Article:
With balance of power uncertain, state lawmakers meet ahead of 2018 legislative session

State lawmakers met in Virginia Beach on Dec. 1, 2017, to talk about the big issues facing the region.

VIRGINIA BEACH, Va. (WAVY) — State lawmakers met in Virginia Beach on Friday to talk about the big issues facing the region, and how they’ll address those concerns when the General Assembly convenes in January.

We found out they need to get through the election mess before anything can get done. Three elections in the House of Delegates are still up for a recount, and the final balance of power is uncertain.

“I absolutely think it was a Trump backlash,” says Delegate Barry Knight (R-81st) blames a Trump backlash for the stunning November election in which Democrats picked up 15 seats from Republicans in the House of Delegates, and Republicans know January’s General Assembly session could get messy.

Who will have power?

“What this means, if tied…it says the House is going to pick a Speaker. It doesn’t need to be a Republican or a Democrat, it could even be the Clerk of the House Paul Nardo,” says Delegate Knight.

If Democrat Shelly Simonds can pick up 11 votes in a vote recount, and beat Republican Incumbent David Yancey (R-94th) by one vote, then the House will be split 50-50.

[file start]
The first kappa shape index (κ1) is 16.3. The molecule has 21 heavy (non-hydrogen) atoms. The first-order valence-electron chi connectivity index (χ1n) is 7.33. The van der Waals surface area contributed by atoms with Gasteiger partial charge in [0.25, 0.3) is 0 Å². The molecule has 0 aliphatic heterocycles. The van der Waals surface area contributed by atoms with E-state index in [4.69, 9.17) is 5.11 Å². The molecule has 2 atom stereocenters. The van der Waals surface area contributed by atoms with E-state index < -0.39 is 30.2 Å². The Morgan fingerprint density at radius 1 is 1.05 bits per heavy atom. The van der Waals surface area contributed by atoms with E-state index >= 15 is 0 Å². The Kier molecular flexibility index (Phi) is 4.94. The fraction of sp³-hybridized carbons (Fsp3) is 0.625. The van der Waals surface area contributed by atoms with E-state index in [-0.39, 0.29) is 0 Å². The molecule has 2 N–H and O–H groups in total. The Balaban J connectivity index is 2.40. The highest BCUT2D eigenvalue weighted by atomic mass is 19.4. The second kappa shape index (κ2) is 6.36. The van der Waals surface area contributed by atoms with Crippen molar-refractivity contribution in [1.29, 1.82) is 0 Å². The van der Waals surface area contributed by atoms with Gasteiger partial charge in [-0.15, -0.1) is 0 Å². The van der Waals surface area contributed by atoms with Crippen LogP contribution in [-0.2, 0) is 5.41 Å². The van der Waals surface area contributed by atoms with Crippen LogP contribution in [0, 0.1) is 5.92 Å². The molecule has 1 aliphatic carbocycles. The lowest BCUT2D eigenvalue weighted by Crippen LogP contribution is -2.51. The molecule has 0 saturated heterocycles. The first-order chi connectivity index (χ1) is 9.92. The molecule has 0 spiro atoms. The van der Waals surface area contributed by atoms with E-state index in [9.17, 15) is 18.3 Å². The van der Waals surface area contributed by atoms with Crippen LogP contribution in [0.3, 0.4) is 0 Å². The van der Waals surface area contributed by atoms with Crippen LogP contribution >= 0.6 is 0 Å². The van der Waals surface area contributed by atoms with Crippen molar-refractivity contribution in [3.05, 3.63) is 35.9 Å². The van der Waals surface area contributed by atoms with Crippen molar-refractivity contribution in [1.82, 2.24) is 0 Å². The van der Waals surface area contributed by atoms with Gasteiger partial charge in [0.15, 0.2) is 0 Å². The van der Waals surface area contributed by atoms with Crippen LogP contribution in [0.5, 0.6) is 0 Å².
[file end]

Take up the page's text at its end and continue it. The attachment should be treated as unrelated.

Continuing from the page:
Knight doesn’t know what will happen, but he’s ready to serve as Speaker: “They are going to have to have someone in there that really isn’t partisan. Everybody likes me. They probably will pick me for all I know. I get along with everybody,” Knight said with a laugh.

Knight and State Senator Tommy Norment (R-3rd) knows stabilizing the political discord is priority No. 1 to move forward on other big issues, “Maybe as many as 31,000 jobs may have been lost…not all military,” said the Norment about local jobs lost during the last year.

“So curbing job loss in Hampton Roads and Virginia is vital. It appears sequestration is the root of unemployment evil,” Norment said. “Even though it hasn’t been fully implemented, it is looming, and it is certainly a chilling effect. I think some of the contractors have decided maybe there are other places they need to be. They may have moved to Northern Virginia.”

Both spoke before the Kaufman & Canoles Business Leaders Forum, and Norment said his communication with three bond rating agencies in the past continues to haunt him today.

“All three of them raised the issue of sequestration, and it concerned them about Virginia’s economy, and bond rating, and that we on the state level have no control over sequestration,” Norment told us.

Norment said these are the big issues: Jobs, jobs, jobs.

Education and K-12 funding could be $700 million. Mandatory reimbursement for Medicaid could go up to maybe $600 million. Putting money into the Virginia Savings Account to show Wall Street that Virginia can get millions of dollars real quick will also demand funding. The point of all this is a lot of tax dollars are already committed.

The General Assembly session begins January 10.